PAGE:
Since I had no idea what I was looking for, my intention had been to search the storage building and barn for anything that didn’t belong.  However, Calvin Hixon was a man of extraordinary interests and tastes.  Not belonging was a description that could be applied to nearly everything he owned.  I supposed that made all the strange articles and artifacts actually belong, in that way.

Secretly I thought it would have been better if Cornelis had sorted through all the oddities in the outbuildings.  The alchemist had remarkably broad knowledge of such things.  However, Cornelis would have taken days with the task, getting consumed as he looked at each object.  So it was just as well left to me.

I searched the barn and the larger storage building.  There was another shed on the opposite side of the grounds.  I had not inspected it yet.  So far I had seen many interesting, if unexplainable, gadgets and oddments, but nothing that gave me a clue as to what was going on.  At least I found a stash of canning jars — and some containing food.  In the dim light they looked unspoiled.  The hungry girl had eaten everything I brought earlier, and I hadn’t seen much else in the larder except some dried peas.  I put the jars in a burlap sack and hefted it over my shoulder.

The food was welcome, as it was unlikely that I would spend any time at the Belle Inn when I went back for my things.  No matter what the obstacles, I had to return to the inn to get my hatbox.  I couldn’t leave the area without the hatbox.  It contained the skull of Cornelis Drebbel.

1903 Mardi Gras manLeaving the barn, I gazed in concern at the beautiful sunset.  How much time did we have?  Sheriff Alvin Bullard was going to send someone to attend to the body of the still unknown man.  As he left he indicated that might take a bit of time, but how much?  A few hours?  A few days?  To my knowledge, there was no doctor in residence in the little town.  The veterinarian was half a day’s ride away.  Perhaps they used him as the coroner.

With a sigh I headed back to the main house.  I walked through the rolling lawn to the back of the house and its broad covered porch.  I recalled that the child, Copper, had been out at play somewhere.  When she returned home she found her father gone and the stranger at his desk in that most unfortunate condition.  That was all Copper knew.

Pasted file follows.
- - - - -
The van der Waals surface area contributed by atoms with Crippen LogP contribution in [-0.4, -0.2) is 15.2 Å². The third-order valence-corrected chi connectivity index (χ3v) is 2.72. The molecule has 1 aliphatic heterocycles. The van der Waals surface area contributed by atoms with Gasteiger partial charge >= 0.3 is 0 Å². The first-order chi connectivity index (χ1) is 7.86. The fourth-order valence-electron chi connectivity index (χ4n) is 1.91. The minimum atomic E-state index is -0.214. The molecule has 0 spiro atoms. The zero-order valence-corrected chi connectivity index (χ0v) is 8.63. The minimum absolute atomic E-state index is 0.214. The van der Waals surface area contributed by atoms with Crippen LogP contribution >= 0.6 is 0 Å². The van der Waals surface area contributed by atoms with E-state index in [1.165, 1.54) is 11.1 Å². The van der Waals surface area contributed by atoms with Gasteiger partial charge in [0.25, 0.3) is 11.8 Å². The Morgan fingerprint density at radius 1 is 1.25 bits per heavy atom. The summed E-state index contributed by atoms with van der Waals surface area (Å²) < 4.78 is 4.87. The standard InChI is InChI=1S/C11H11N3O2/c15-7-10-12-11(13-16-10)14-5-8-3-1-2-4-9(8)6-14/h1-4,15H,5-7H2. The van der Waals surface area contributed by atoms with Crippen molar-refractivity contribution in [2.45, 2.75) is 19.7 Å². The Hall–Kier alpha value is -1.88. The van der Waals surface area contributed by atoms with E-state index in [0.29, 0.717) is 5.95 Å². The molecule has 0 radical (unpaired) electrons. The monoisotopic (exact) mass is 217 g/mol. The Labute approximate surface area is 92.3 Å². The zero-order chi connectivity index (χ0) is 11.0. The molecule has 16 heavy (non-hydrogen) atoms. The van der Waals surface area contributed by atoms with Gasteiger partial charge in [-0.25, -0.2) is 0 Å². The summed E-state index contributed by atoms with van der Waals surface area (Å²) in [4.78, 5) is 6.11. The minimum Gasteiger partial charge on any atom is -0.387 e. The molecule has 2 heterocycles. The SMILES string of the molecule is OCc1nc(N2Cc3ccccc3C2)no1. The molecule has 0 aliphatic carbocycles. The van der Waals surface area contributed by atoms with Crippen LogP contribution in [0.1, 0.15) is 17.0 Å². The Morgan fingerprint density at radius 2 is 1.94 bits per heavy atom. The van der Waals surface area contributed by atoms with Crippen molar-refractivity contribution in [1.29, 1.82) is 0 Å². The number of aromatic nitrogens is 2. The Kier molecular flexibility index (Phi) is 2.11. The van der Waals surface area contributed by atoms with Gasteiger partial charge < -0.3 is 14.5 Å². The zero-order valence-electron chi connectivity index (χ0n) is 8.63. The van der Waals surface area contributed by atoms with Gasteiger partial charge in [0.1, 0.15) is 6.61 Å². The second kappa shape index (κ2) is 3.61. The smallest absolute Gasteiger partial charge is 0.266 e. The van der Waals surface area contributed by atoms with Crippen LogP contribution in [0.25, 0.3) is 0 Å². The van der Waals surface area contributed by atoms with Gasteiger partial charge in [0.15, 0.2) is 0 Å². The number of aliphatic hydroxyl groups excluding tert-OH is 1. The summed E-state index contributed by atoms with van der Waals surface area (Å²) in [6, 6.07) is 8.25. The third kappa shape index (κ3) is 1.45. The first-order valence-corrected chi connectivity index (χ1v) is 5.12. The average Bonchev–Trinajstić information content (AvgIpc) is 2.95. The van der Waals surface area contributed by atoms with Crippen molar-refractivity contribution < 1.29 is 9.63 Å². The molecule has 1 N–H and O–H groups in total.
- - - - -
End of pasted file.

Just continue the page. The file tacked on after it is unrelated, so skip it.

My heart lurched for an instant when I heard Copper’s shrill cry.  However, the exclamation became a gale of giggles.  While it was the last thing I could imagine happening, Cornelis Drebbel took a liking to the child.  The Dutchman was supposed to be investigating the sprawling manor while I looked through the outbuildings.  I began to wonder if the entire time he and Copper had been playing whatever spontaneous games the girl invented.

When I opened the kitchen door my nose met a shocking smell.  I was stunned because the aroma was delicious.  “Cornelis?” was all I could manage.  I was at a loss for words.

Masked Victorian GirlsThe kitchen still looked like a battleground for Armageddon, but the smell was tantalizing.  The Dutchman had a smug look on his face.  He gave the tip of his pointed beard a twist as he smirked.  “Haven’t I always told you I was a good cook?  Yet you never believed me,” he said and gave a sly glance at Copper who giggled again.

“I didn’t think there was any food to cook,” I said, trying to ignore the alchemist’s self-satisfied behavior.  “Admittedly it smells good.  What did you manage to make?” I asked.

He removed the lid from the pot to display a perfect pease pudding.  Then I remembered seeing the uncooked peas the first time I entered the horrifying mess of the kitchen.

“But we don’t have any bread to spread it on,” Copper said in a disappointed tone, but she quickly cheered when Cornelis waved the pot’s lid to push more of the aroma to her nose.  “All we need is a spoon,” she decided with a grin.

“Oh, but my dear, you are mistaken,” Cornelis told Copper.

Judging by the disorder, Copper had looked through every inch of the kitchen in search of food.  It was no wonder she looked surprised by his words.  The Dutchman pointed to a wooden breadbox atop one of the cabinets.  It was a little out of my reach, but I spotted a small stool in a corner.  I had the box in hand in no time.

1891 Masquerade dance card“Always,” Cornelis began and held up one finger to emphasize.  “When searching for something, always remember to look above your normal line of sight,” he told Copper.

“It’s stale,” she said in disappointment when I opened the breadbox.

“It’s not so bad that we can’t make toast from it,” I told Copper and her eyes lit up.

A short time later we were all happily stuffed with pease pudding and toast.  I asked Cornelis if he had found anything interesting while searching the house.  Or if he found anything that gave a clue to what might have happened to Copper’s father. Or that business of the letter from Alexander Graham Bell and the bizarre hydrofoil contraption.

Cornelis gave the back of my hand a sharp tap with one finger.  It gave an unpleasant static shock when he did that.  He refused to tell me how it was done.  However, it might have been one of the extraordinary things he was able to do after that accident of alchemy left him in his current state.  At any rate, he meant to remind me to think before I spoke.  I made a poor choice when asking about Copper’s father in the child’s presence.